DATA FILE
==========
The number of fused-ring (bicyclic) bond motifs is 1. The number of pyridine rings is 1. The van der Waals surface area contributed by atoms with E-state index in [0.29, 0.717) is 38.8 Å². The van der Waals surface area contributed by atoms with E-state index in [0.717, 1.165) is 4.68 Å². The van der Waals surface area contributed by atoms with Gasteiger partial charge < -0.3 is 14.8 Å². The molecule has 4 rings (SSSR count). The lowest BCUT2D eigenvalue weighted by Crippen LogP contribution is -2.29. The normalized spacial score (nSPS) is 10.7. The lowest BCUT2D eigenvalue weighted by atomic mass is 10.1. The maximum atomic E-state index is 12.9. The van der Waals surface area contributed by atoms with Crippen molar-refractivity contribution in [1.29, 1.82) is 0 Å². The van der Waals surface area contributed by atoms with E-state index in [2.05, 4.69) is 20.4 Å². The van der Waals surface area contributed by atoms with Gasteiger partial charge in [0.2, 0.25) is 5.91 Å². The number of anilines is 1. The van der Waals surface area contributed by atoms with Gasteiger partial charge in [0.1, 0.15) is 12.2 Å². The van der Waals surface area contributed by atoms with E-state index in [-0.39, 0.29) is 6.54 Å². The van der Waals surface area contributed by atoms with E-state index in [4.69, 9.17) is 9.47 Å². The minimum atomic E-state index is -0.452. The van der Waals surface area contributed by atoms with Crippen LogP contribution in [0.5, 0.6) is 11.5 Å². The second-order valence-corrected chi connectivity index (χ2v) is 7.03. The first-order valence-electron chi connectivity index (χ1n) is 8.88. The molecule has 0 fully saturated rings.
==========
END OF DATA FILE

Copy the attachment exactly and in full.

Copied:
The number of fused-ring (bicyclic) bond motifs is 1. The number of pyridine rings is 1. The van der Waals surface area contributed by atoms with E-state index in [0.29, 0.717) is 38.8 Å². The van der Waals surface area contributed by atoms with E-state index in [0.717, 1.165) is 4.68 Å². The van der Waals surface area contributed by atoms with Gasteiger partial charge < -0.3 is 14.8 Å². The molecule has 4 rings (SSSR count). The lowest BCUT2D eigenvalue weighted by Crippen LogP contribution is -2.29. The normalized spacial score (nSPS) is 10.7. The lowest BCUT2D eigenvalue weighted by atomic mass is 10.1. The maximum atomic E-state index is 12.9. The van der Waals surface area contributed by atoms with Crippen molar-refractivity contribution in [1.29, 1.82) is 0 Å². The van der Waals surface area contributed by atoms with E-state index in [2.05, 4.69) is 20.4 Å². The van der Waals surface area contributed by atoms with Gasteiger partial charge in [0.2, 0.25) is 5.91 Å². The number of anilines is 1. The van der Waals surface area contributed by atoms with Gasteiger partial charge in [0.1, 0.15) is 12.2 Å². The van der Waals surface area contributed by atoms with E-state index in [-0.39, 0.29) is 6.54 Å². The van der Waals surface area contributed by atoms with E-state index in [4.69, 9.17) is 9.47 Å². The minimum atomic E-state index is -0.452. The van der Waals surface area contributed by atoms with Crippen LogP contribution in [0.5, 0.6) is 11.5 Å². The second-order valence-corrected chi connectivity index (χ2v) is 7.03. The first-order valence-electron chi connectivity index (χ1n) is 8.88. The molecule has 0 fully saturated rings.